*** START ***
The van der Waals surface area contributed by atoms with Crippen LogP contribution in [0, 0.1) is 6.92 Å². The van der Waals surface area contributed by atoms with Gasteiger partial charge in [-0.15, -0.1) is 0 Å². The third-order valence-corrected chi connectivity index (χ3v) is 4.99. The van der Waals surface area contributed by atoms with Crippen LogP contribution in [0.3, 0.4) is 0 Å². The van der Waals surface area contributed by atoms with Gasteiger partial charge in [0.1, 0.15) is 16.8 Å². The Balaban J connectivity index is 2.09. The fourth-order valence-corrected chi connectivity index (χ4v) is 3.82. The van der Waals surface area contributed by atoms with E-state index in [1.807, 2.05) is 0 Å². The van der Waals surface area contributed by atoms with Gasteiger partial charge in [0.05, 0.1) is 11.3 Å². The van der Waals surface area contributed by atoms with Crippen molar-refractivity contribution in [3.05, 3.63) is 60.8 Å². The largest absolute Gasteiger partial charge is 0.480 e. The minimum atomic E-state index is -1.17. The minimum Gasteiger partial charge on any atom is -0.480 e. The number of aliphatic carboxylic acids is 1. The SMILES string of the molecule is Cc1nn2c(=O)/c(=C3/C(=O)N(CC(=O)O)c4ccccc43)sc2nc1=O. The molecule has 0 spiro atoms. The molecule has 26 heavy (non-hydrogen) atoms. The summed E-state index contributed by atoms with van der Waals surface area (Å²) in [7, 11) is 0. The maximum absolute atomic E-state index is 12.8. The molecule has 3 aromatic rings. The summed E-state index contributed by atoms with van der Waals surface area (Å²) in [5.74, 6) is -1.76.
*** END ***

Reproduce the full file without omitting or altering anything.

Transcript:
The van der Waals surface area contributed by atoms with Crippen LogP contribution in [0, 0.1) is 6.92 Å². The van der Waals surface area contributed by atoms with Gasteiger partial charge in [-0.15, -0.1) is 0 Å². The third-order valence-corrected chi connectivity index (χ3v) is 4.99. The van der Waals surface area contributed by atoms with Crippen LogP contribution in [0.3, 0.4) is 0 Å². The van der Waals surface area contributed by atoms with Gasteiger partial charge in [0.1, 0.15) is 16.8 Å². The Balaban J connectivity index is 2.09. The fourth-order valence-corrected chi connectivity index (χ4v) is 3.82. The van der Waals surface area contributed by atoms with E-state index in [1.807, 2.05) is 0 Å². The van der Waals surface area contributed by atoms with Gasteiger partial charge in [0.05, 0.1) is 11.3 Å². The van der Waals surface area contributed by atoms with Crippen molar-refractivity contribution in [3.05, 3.63) is 60.8 Å². The largest absolute Gasteiger partial charge is 0.480 e. The minimum atomic E-state index is -1.17. The minimum Gasteiger partial charge on any atom is -0.480 e. The number of aliphatic carboxylic acids is 1. The SMILES string of the molecule is Cc1nn2c(=O)/c(=C3/C(=O)N(CC(=O)O)c4ccccc43)sc2nc1=O. The molecule has 0 spiro atoms. The molecule has 26 heavy (non-hydrogen) atoms. The summed E-state index contributed by atoms with van der Waals surface area (Å²) in [7, 11) is 0. The maximum absolute atomic E-state index is 12.8. The molecule has 3 aromatic rings. The summed E-state index contributed by atoms with van der Waals surface area (Å²) in [5.74, 6) is -1.76.